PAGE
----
Tuesday, August 14, 2007

Adventures on the Blue Star Highway

In August of '07, Piper was moving up to Reed in Portland and needed someone to drive with her, so I went along. A trip is always interesting for someone interested in gear and dedicated to preparedness because it forces them to actually take their practical hobby somewhat seriously. In my case, this meant no pockets full of flashlights to compare and contrast, but instead a minimal complement of just the essentials. Fortunately, the brand new NovaTac EDC-120P I'd preordered arrived just days before we left, giving me a light versatile enough to pretty much serve as all of my necessary lights in one (which is exactly what it ended up doing, I didn't use anything else). On the night of the 14th, we arrived on the outskirts of Castle Rock, at the southern edge of Washington. We were heading to Piper's dad's house and she had just taken over the driving because she somewhat knew the way there, but it was late and very dark and difficult finding the right way with her dim headlights. So, of course, out came the 120P at full power to help with spotting street signs. It found the sign we were looking for and we were on our way. It also provided dim lighting for me while in the car on the ride up, late at night while everyone else was asleep at the house, and on the 28 hour train ride back. (Fond memories of it discreetly lighting my little area as I ate that much needed turkey sandwich late at night while crossing through the Cascades.) It served me very well. :)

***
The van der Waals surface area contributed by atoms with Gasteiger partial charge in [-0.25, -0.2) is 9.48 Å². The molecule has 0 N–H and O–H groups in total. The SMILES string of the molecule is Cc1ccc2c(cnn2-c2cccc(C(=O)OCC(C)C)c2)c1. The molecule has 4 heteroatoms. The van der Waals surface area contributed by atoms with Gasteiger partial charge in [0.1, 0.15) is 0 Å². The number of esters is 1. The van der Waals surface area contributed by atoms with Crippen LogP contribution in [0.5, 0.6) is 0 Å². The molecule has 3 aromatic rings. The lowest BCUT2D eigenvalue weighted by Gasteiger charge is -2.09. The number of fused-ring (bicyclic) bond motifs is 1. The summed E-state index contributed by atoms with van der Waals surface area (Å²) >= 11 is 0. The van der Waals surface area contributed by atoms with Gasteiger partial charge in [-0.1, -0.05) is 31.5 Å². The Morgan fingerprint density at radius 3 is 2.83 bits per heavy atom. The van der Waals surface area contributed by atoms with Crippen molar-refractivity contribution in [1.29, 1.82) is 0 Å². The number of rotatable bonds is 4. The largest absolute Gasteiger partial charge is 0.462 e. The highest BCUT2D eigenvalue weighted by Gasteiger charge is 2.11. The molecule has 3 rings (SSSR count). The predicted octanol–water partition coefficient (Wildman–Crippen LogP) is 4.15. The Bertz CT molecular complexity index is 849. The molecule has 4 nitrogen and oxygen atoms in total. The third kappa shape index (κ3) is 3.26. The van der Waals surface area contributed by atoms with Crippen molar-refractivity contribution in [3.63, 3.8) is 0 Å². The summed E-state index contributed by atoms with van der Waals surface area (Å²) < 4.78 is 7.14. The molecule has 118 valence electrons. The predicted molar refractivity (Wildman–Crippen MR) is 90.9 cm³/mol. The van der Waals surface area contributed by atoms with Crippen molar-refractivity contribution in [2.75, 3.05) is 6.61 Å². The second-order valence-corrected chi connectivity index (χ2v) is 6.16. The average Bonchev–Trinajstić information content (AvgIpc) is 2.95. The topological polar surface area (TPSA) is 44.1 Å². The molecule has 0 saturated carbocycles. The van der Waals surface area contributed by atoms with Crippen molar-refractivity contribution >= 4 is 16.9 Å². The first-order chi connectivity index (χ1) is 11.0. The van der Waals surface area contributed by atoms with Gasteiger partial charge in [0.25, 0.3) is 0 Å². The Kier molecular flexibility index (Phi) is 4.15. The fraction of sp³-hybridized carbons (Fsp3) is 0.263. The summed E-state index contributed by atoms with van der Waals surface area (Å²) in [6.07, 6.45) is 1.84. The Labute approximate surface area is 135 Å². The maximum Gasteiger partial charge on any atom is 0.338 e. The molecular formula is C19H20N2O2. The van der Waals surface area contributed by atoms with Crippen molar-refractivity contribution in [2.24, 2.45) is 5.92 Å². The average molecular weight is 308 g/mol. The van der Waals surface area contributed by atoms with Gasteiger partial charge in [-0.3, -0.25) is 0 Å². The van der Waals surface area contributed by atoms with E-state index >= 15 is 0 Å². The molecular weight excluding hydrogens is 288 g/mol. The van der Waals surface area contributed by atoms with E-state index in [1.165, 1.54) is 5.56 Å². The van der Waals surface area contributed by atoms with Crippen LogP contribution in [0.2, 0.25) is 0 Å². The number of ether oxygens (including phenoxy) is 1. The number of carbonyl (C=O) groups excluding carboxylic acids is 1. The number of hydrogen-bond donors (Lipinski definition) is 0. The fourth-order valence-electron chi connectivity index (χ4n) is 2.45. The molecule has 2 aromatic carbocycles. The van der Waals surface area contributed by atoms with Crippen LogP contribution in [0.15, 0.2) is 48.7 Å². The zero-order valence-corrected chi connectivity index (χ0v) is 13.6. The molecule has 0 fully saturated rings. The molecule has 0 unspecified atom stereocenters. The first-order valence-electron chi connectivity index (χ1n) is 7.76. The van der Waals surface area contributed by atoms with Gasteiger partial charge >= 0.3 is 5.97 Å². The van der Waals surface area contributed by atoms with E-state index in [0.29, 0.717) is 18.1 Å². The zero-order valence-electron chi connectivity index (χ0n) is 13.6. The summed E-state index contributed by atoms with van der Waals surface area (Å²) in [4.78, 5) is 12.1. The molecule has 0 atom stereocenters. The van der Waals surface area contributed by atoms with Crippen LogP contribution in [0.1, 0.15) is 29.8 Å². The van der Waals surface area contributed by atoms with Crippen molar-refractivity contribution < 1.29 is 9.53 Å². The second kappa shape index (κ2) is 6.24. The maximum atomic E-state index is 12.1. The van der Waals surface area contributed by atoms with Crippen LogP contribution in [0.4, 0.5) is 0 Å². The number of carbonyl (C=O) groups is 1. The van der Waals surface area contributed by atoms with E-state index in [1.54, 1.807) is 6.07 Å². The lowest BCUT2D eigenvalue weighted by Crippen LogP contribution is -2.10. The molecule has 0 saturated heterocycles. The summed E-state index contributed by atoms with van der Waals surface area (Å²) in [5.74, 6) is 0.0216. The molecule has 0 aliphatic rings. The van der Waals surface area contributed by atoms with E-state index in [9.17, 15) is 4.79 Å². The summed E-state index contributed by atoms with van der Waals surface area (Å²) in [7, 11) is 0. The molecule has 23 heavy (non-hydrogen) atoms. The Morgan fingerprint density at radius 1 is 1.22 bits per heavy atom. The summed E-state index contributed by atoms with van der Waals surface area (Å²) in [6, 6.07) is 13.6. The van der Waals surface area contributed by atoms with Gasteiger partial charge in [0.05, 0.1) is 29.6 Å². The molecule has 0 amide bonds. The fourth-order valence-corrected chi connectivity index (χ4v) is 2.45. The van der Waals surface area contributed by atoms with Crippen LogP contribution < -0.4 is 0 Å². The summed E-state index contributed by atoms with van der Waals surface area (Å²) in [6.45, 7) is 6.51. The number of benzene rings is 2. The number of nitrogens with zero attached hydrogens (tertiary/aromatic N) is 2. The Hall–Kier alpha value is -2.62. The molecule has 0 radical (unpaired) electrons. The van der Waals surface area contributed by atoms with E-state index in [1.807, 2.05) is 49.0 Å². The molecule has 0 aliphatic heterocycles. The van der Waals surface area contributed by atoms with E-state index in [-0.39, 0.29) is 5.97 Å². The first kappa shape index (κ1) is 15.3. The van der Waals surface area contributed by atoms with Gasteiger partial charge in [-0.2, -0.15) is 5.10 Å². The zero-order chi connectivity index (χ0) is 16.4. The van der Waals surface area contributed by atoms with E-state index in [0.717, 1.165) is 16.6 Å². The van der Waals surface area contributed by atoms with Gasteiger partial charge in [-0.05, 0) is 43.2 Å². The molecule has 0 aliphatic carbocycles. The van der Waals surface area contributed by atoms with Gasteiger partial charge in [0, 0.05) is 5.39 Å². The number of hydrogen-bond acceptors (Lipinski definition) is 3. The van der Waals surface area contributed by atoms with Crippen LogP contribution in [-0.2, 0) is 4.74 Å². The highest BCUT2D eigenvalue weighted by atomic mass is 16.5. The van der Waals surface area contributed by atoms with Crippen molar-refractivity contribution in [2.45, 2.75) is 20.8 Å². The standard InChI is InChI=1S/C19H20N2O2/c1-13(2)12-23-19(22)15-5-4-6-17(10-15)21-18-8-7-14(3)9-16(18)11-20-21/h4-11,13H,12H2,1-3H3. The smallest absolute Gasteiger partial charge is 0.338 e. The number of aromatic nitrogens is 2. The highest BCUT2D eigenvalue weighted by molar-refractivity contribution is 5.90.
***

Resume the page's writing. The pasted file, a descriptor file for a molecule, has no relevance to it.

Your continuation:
For all the drama that has surrounded NovaTac since then, and all the bad blood and broken promises, I still look upon that light rather fondly. The NT line had glitches and their specs were dishonest, the companies ethics came to light and left much to be desired, and I ended up switching back to mostly carrying my by-then-obsolete proper HDS after about half a year because the NT tint was bothering me, but when I think of the 120P I think of it as the light that was with me during that important time. I'm disgusted by the company, but the light itself is an old friend.

On the knife side of things, I carried my yellow Mini-Grip, which was pretty much the only knife I carried from 10/06 to 6/09, but I don't think I used it for much beyond opening snacks on the trip up. It felt kind of appropriate that I took a knife that was made in Oregon, and it got to play in the silty sand alongside the Columbia River... which actually didn't mess up its pivot as much as you'd expect.